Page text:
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Can non-individual factors be associated with mothers’ intention to complete childhood immunization? Findings from a cross-sectional study in Nigeria

Ajike S
Egbuniwe P
Okesiji I
Lawal S


Objective: Child immunization completion remains worrisome in Sub-Saharan Africa. Immunization completion is affected by individual and non-individual factors, although, the non-individual factors have not been well studied and documented in Nigeria. The study examined the non-individual factors influencing mothers’ intention to complete immunization of children 0-2 years in Nigeria.

Methods: A cross-sectional study was conducted among mothers of children 0-2 years registered in three selected Primary Health Centres in a district of Lagos State who completed a self/interviewer-administered Socio-ecological model-based questionnaire. Descriptive and inferential statistics at a 5% level of significance were performed.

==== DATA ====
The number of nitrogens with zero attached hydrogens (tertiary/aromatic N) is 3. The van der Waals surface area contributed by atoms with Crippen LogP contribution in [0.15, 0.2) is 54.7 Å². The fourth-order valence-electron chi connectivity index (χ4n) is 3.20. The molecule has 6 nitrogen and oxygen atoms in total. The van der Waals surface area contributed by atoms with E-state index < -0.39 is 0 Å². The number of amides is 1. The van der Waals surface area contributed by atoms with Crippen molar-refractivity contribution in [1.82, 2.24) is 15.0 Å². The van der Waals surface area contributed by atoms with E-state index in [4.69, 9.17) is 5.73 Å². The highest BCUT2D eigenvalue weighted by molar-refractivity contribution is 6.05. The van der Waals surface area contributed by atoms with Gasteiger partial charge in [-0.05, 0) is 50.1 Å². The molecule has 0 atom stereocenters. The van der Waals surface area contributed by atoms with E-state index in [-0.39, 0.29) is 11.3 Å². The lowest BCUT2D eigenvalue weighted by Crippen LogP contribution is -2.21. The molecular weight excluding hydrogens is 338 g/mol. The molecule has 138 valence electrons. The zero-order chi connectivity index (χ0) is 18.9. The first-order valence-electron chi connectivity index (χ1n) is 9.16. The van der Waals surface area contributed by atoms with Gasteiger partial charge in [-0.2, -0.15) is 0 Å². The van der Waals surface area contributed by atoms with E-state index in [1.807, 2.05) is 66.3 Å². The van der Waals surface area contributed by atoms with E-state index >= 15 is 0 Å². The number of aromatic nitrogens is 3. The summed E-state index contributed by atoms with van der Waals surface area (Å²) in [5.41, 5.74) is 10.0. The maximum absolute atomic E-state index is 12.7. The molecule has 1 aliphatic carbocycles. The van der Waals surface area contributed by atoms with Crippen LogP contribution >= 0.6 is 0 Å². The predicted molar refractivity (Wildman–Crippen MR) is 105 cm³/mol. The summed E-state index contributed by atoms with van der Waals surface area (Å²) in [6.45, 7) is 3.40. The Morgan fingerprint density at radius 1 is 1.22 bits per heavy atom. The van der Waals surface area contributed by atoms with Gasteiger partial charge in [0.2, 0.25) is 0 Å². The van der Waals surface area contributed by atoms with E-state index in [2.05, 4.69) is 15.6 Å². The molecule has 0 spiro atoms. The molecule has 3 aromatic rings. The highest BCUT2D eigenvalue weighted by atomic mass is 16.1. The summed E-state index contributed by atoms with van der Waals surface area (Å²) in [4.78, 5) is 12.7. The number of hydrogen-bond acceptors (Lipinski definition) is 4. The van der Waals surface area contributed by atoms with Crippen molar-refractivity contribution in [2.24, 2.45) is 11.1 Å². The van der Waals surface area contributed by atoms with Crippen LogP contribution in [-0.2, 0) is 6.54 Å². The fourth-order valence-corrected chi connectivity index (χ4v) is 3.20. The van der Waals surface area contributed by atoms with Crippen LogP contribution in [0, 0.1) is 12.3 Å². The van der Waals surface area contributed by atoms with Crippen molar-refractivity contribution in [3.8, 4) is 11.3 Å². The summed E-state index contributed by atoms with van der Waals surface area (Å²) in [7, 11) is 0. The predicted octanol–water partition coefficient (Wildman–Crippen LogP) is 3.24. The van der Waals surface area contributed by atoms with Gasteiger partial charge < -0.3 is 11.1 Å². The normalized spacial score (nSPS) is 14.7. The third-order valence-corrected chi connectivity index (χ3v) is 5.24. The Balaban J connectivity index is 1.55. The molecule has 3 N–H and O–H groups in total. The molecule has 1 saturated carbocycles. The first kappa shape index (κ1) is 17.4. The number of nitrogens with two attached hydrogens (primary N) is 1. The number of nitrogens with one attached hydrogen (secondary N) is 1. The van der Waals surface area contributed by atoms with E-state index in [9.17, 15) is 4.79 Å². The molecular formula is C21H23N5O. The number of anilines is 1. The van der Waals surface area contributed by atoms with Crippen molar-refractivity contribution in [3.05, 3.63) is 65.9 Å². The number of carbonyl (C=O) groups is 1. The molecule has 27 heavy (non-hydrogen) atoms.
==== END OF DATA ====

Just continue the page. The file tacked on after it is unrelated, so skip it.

Results: Mean age of respondents was 32.68 ± 7.19 years. The mean level of interpersonal factors was (1.18 ± 0.39) and therefore low. Environmental and policy factors were also low with mean scores of (1.09±0.28) and (1.06±0.24) respectively. All mothers (100%) had the intention to complete immunization. There was no significant relationship between interpersonal factors (r(421) = 0.089, p = 0.067) and environmental factors (r(421) = 0.057, p=0.242) and the mother’s intention to complete child immunization, but, there was a significant relationship between policy factor (r(421) = 0.100,  p=0.039) and mother’s intention to complete child immunization.

Conclusion: Continuous encouragement of mothers through policy-level mechanisms should continue, to aid the completion of childhood vaccination for the maintenance of health and welfare of both the mother and the child (ren).

Journal Identifiers

eISSN: 2756-4657
print ISSN: 2465-6666